Children in recent New Zealand studies who spent a lot of time watching television and using computer games had less attachment to family and peers. The more time teens spend watching television and using computers, the less likely they are to develop close relationships with parents and peers, a study of two New Zealand teen cohorts separated by 16 years found.
According to this report from MedPage Today, for every hour adolescents spent watching television, there was a 13% increased risk of low attachment to parents (risk ratio 1.13, 95% CI 1.00 to 1.26; P<0.05) and a 24% increase in the risk of having low attachment to peers (RR 1.24, 95% CI 1.08 to 1.40; P<0.05). The report is one of the cohorts published online in the Archives of Pediatrics & Adolescent Medicine.
In the second cohort, investigators found that the risk of having low attachment to parents increased by 4% for every hour spent watching television (RR 1.04, 95% CI 1.01 to 1.08; P<0.05) and by 5% for every hour spent playing on a computer (RR 1.05, 95% CI 1.02 to 1.09; P<0.05).
“Screen time was associated with poor attachment to parents and peers in two cohorts of adolescents 16 years apart,” Rosalina Richards, PhD, of the University of Otago in New Zealand, and colleagues wrote.
“Given the importance of attachment to parents and peers in adolescent health and development, concern about high levels of screen time among adolescents is warranted.”
The increase over the past 20 years in the availability and attractiveness of screen time activities such as television, video games, and computers has provoked excitement about opportunities afforded by these options but also concern about whether these displace other activities that are important for health and development.
“One area of interest is how screen time may affect the quality of relationships with family and friends,” the authors wrote.
Richards and colleagues analyzed data from two studies of New Zealand adolescents: the Dunedin Multidisciplinary Health and Development Study from 1987-1988, which included 976 15-year-olds; and the Youth Lifestyle Study in 2005, which included 3,043 students ages 14 to 15.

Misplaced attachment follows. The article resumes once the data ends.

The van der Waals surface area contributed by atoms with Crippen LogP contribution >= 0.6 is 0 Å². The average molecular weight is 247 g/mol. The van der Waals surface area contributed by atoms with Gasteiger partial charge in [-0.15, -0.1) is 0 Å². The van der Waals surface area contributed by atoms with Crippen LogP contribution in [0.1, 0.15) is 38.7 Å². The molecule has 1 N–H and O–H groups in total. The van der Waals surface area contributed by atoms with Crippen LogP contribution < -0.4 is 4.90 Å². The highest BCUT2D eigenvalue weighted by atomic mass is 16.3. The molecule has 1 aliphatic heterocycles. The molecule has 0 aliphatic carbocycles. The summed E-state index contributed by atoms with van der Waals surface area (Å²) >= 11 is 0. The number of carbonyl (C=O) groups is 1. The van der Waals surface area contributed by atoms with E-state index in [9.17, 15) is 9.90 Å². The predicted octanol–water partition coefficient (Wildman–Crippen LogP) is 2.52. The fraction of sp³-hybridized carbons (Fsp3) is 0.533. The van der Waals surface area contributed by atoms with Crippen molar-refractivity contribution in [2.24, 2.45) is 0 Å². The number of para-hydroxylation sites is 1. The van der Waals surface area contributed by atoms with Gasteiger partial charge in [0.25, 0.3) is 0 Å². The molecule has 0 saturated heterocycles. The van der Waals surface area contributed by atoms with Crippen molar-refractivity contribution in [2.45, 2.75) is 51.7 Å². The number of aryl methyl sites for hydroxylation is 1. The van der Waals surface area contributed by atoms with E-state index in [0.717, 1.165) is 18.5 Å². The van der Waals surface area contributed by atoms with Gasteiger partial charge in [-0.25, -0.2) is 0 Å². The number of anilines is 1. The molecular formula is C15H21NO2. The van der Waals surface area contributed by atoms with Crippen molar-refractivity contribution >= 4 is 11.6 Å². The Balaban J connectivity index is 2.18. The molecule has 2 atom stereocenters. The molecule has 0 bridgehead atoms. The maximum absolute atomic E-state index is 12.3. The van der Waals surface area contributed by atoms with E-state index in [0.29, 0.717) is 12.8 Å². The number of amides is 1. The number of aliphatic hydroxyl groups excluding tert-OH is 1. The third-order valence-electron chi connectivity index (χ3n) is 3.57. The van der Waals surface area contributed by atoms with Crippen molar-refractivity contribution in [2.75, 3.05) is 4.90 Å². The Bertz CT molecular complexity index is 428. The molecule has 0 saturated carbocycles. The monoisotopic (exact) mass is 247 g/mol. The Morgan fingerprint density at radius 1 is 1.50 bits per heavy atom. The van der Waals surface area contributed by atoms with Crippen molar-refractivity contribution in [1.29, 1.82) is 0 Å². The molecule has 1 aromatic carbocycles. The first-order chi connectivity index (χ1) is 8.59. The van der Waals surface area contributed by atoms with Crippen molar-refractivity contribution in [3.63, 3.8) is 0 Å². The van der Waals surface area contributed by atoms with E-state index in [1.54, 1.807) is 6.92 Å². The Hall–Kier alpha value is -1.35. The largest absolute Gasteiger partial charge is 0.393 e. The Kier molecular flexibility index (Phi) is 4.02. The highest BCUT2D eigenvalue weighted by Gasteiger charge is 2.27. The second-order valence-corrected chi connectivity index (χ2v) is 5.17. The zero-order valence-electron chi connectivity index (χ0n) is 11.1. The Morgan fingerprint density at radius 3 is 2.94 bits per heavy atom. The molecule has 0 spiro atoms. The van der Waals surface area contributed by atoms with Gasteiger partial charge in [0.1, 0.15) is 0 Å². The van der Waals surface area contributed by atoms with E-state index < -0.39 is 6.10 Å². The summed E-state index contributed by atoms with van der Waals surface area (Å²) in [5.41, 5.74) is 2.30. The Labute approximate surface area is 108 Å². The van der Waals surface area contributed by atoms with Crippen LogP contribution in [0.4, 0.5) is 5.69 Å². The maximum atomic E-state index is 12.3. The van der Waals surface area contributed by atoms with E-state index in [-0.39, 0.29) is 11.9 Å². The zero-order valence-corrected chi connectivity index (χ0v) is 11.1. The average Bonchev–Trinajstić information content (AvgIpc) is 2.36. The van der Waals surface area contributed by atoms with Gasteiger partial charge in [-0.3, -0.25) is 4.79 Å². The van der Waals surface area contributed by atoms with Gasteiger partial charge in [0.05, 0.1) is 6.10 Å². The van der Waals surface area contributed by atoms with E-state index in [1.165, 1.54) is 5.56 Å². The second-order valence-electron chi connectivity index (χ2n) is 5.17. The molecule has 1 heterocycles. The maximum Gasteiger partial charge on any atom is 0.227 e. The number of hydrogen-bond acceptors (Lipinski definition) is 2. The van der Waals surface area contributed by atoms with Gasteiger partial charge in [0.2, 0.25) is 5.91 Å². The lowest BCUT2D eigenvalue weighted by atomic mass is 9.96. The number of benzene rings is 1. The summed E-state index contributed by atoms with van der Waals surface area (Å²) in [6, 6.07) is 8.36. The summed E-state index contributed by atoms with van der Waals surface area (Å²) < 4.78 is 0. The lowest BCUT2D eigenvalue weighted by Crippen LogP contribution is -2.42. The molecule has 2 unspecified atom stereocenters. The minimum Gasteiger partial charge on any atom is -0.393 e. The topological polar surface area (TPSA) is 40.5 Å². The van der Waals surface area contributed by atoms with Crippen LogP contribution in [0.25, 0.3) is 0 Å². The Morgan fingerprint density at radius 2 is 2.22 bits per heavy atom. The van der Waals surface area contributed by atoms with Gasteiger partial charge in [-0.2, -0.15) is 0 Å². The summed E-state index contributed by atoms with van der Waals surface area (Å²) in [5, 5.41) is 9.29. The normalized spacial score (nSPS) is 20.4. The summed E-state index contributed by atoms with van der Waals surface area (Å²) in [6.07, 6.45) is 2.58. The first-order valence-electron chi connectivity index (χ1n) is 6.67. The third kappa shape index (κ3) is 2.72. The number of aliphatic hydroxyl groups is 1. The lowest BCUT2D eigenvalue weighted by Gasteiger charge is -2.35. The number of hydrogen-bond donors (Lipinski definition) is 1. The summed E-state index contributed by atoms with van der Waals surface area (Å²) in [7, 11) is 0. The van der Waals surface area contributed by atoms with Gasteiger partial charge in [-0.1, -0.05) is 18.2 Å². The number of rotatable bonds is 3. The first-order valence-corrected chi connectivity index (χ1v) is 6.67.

In the older study, the researchers assessed television viewing by participant self-report of the number of hours that they usually watched television on a school day. In the more recent study, students completed confidential questionnaires that asked about time spent using a broader range of media. Both studies assessed attachment to parents and peers using a shortened version of the Inventory of Parent and Peer Attachment.
The students in the first cohort visited the research center for a day; the adolescents in the second cohort filled out questionnaires in their classrooms.
In addition to finding that television viewing and computer use were associated with weaker attachment to parents and friends, the researchers found that adolescents who spent more time reading and doing homework had closer relationships with their parents.
The researchers also found an association between video game use and low attachment to parents, but this finding was not significant after adjustment for potentially confounding factors.
The authors noted that their study suggests that teenagers do not need to watch television to relate to their peers.
“Recommendations that children watch less television are sometimes met with the concern that being unable to discuss popular shows or characters may inhibit peer relationships,” they wrote. “The findings herein do not suggest that less television viewing is detrimental to adolescent friendships.”
The researchers cautioned that they did not determine whether heavy television viewing and computer use are the result of poor attachment to parents and peers, or vice versa.
It is possible, they wrote, that “adolescents with poor attachment relationships with immediate friends and family use screen-based activities to facilitate new attachment figures such as online friendships or parasocial relationships with television characters or personalities.”
Other limitations of the study included different sampling and methodologies applied to the two cohorts and lack of information about specific use of computers and video games — for example, Web surfing habits and solo versus online gaming.